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Google's dominance in online advertising, previous mergers in state AGs' crosshairs
11 Sep 2019 12:00 am by Amy Miller
US state attorneys general are seeking information from Google on its previous acquisitions of Double-Click, AdMob and Admeld, along with its advertising contracts and pricing. While Google has been the subject of dozens of antitrust investigations around the world, the state probe is among the first to directly question the search giant on how it has come to dominate the online advertising world.
Attorneys general from 48 states, Puerto Rico and the District of Columbia announced Monday they are investigating Google for potential antitrust violations. The same day, the states issued a civil investigative demand to the search giant asking dozens of detailed questions about the company’s online advertising practices and past mergers in the industry.
While the initial focus is on advertising and the ad tech market, the states' investigation is expected to broaden as it goes on. More document requests into other areas of Google’s business, including in children’s privacy and consumer privacy, are expected.
At Monday’s press conference, several attorneys general said it's too early in the probe to speculate on remedies. But a breakup of the company — where Google could be required to divest certain aspects of its business — is understood to be under consideration.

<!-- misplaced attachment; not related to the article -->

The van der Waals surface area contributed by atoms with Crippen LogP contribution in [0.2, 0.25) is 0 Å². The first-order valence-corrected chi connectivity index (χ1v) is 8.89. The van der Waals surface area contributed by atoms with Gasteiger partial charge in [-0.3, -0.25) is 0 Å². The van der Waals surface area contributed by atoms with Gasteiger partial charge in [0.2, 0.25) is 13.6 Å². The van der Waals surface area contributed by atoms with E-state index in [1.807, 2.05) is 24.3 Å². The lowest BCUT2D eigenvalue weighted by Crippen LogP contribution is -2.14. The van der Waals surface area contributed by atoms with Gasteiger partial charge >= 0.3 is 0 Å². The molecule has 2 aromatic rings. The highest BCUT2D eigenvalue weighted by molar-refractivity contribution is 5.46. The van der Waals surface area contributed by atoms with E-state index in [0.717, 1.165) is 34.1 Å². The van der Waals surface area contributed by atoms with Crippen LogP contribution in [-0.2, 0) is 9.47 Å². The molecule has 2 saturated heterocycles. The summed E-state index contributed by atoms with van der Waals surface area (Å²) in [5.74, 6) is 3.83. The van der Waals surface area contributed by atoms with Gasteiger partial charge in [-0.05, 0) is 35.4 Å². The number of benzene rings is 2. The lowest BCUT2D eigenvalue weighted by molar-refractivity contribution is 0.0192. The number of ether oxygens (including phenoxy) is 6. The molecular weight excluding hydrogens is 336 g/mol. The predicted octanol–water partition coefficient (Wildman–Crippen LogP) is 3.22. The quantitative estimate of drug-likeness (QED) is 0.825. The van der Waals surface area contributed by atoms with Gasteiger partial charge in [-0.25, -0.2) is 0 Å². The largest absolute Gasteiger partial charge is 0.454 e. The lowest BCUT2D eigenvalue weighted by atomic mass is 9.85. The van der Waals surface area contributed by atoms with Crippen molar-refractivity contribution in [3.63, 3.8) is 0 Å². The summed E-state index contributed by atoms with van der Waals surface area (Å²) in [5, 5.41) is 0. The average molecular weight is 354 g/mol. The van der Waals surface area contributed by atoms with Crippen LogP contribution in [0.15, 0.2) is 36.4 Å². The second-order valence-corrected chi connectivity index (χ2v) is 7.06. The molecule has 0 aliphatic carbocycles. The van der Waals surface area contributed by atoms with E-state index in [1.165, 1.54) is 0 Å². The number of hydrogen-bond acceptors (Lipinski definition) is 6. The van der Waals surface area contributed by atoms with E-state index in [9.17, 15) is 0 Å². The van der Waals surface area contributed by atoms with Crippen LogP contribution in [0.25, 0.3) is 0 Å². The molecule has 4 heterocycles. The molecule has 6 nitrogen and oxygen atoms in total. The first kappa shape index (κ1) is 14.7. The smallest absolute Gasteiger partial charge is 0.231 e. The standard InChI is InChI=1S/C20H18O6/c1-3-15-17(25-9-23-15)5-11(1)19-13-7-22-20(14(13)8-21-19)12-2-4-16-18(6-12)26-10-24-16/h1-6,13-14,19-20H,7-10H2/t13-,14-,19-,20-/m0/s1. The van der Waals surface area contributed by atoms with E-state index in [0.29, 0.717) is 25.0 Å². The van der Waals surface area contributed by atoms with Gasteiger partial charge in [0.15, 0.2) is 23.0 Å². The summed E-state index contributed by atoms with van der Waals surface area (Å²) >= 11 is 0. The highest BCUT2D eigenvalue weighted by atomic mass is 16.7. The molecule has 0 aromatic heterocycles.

For now, Texas is leading the antitrust probe along with Arizona, Colorado, Iowa, Louisiana, Mississippi, Nebraska and North Carolina. The states are understood to be in contact with Australian regulators — who recently completed a significant study into the digital advertising market and its effect on news publishers.
Google has been involved in antitrust investigations since the early 2010s. The European Commission has fined the search giant three times, and has two current probes into allegations of self-preferencing by Google of its local search and job search products.
But the focus on digital advertising and ad tech is more recent. Regulators and lawmakers in Australia and the UK have looked into the digital advertising ecosystem. The UK’s Competition and Markets Authority and France’s competition authority have also opened sector inquiries into online advertising.
The Irish data-protection authority announced in May that it’s investigating Google Ireland — the search giant’s EU business arm — over “processing of personal data in the context of its online Ad Exchange.”
By some estimates, Google has an 80 to 85 percent share in the ad tech market. The company operates businesses on both the supply side — helping third-party websites and publishers that want advertising — and the demand side, assisting companies wanting to place their content. It also operates an ad exchange, a real-time bidding marketplace to buy and sell display advertising space.
On one side of the market, Google Ads helps advertisers create search, display and app ads that can be sold on Google’s own sites. That advertising can also be sold to third-party websites via Google’s AdSense, a service to help place ad inventory on websites, or Google’s Admob, which does the same for apps.
Google Marketing Platform, formerly known as DoubleClick, also operates on the demand side, offering ad servers and analytics to advertisers.
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